How To Defend Against The Scholar’s Mate
To defend against the Scholar’s Mate, try to prevent the other player from controlling the center. Follow these steps to defend the Four-Move Checkmate as black:
- Play your first move however you want. It makes no difference what your opening move is.
- Move your king’s pawn one square or your queen’s pawn two squares to protect F7.
- Use your next move to prevent the other player from controlling the square. You can do this by moving your queen to F6 or king’s Knight to H6. If your E7 pawn is at E5, do not move your G pawn to G7 to block the Queen’s path. This allows the enemy queen to capture your E pawn and then capture your rook diagonally.
- On subsequent turns, focus on blocking the white queen’s attack.
See how to set up a chess board.
Cons of The Scholar’s Mate
The Scholar’s Mate is a quick and tempting opening for beginners, but it has some significant cons that make it a risky strategy when you’re up against experienced chess players. For starters, it is easy to defend against. The Scholar’s Mate is the most common finish to a chess game and most good players know how to defend it. Furthermore, opening moves like this that advance your queen and bishop too quickly may expose your king.
Frequently Asked Questions
You cannot checkmate in 4 moves as Black. White usually has the advantage of the first move, attacking first, while Black defends. You can, however, win chess games in two moves as the black player with the Fool’s Mate strategy. Fool’s Mate relies on the other player making mistakes very early in the game.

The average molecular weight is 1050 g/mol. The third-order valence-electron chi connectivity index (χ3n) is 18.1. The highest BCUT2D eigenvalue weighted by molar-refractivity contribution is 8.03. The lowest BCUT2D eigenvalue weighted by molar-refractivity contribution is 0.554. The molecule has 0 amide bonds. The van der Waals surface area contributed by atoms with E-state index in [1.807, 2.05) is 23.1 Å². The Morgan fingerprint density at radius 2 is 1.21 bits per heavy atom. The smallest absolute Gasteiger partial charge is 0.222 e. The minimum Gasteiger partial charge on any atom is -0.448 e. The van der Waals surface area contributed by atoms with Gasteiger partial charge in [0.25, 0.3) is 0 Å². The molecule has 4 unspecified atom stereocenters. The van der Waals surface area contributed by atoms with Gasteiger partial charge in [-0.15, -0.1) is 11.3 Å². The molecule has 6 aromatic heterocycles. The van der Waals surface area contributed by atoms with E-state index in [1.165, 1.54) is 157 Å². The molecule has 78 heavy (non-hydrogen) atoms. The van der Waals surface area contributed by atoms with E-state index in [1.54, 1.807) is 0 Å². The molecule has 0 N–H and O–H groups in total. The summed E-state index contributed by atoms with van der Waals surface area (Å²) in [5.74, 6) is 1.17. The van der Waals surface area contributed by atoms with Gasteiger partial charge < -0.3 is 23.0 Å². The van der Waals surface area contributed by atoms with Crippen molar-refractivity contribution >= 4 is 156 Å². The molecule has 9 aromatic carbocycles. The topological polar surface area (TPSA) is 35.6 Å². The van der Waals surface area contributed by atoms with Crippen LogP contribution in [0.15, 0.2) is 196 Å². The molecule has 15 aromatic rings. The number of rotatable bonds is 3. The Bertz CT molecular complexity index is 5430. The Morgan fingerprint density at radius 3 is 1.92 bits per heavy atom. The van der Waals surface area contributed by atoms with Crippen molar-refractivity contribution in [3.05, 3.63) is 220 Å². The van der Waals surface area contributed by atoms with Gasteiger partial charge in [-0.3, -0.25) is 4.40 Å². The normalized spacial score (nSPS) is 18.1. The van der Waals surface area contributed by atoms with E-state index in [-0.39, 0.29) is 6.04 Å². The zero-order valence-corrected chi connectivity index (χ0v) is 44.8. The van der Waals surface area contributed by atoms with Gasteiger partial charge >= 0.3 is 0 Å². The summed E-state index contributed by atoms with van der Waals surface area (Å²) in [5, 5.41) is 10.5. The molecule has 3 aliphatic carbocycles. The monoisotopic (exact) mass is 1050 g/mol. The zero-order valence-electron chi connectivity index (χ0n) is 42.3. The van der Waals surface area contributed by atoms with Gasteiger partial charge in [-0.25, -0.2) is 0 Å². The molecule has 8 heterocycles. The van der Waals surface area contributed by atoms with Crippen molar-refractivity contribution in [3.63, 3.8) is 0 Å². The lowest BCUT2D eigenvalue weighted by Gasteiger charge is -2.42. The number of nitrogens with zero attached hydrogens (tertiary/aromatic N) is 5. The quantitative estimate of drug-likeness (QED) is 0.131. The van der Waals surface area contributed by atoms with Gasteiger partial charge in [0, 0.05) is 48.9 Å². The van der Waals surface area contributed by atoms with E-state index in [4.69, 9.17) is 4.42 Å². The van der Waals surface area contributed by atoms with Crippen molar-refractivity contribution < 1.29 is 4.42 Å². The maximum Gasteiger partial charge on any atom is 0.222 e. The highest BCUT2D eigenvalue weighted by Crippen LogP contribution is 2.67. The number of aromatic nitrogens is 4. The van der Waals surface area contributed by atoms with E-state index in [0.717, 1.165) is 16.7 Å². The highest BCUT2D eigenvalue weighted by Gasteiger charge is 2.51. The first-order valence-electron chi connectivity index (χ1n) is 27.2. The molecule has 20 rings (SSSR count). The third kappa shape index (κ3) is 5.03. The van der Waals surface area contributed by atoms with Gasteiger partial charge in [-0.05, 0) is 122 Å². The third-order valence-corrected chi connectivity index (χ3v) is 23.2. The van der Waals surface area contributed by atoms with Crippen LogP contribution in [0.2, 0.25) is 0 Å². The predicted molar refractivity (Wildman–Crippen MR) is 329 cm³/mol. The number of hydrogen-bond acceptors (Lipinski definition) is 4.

A 4-move checkmate is called “Scholar’s Mate.” This strategy is also known by other names, such as Shepherd’s Mate, Children’s Mate, Shoemaker’s Mate, School Mate, Barber’s Mate and Napoleon’s Plan. It’s important to note that the Scholar’s Mate and other quick checkmate patterns are not reliable strategies against experienced players.
The shortest possible checkmate in chess is known as “Fool’s Mate,” also sometimes referred to as the “Two-Move Checkmate.” Fool’s Mate occurs when White makes an early mistake that you can exploit with only two moves to checkmate the white king. Like with Scholar’s Mate, it is difficult to win a chess game with Fool’s Mate when playing against good players.
The best first move in chess is 1.e4. This move opens up a diagonal for the queen and the king’s bishop and allows control of the center of the board. Other popular first moves include 1.d4, which leads to the Queen’s Gambit opening and 1.c4, which leads to the English Opening.
Nothing happens if you don’t say checkmate in chess. It is not necessary to say “checkmate” when you deliver a checkmate. As soon as the opponent’s king is under attack and there is no way to get out of check, the game is over. However, it remains customary to say “checkmate” when you win a chess game.
Now you know how to win chess in 4 moves with the Scholar’s Mate strategy. Although this tactic is easy to pull off, a winning outcome relies on the opponent making a significant mistake or falling for your trap. For the best results, only use the Four-Move checkmate when playing against beginners.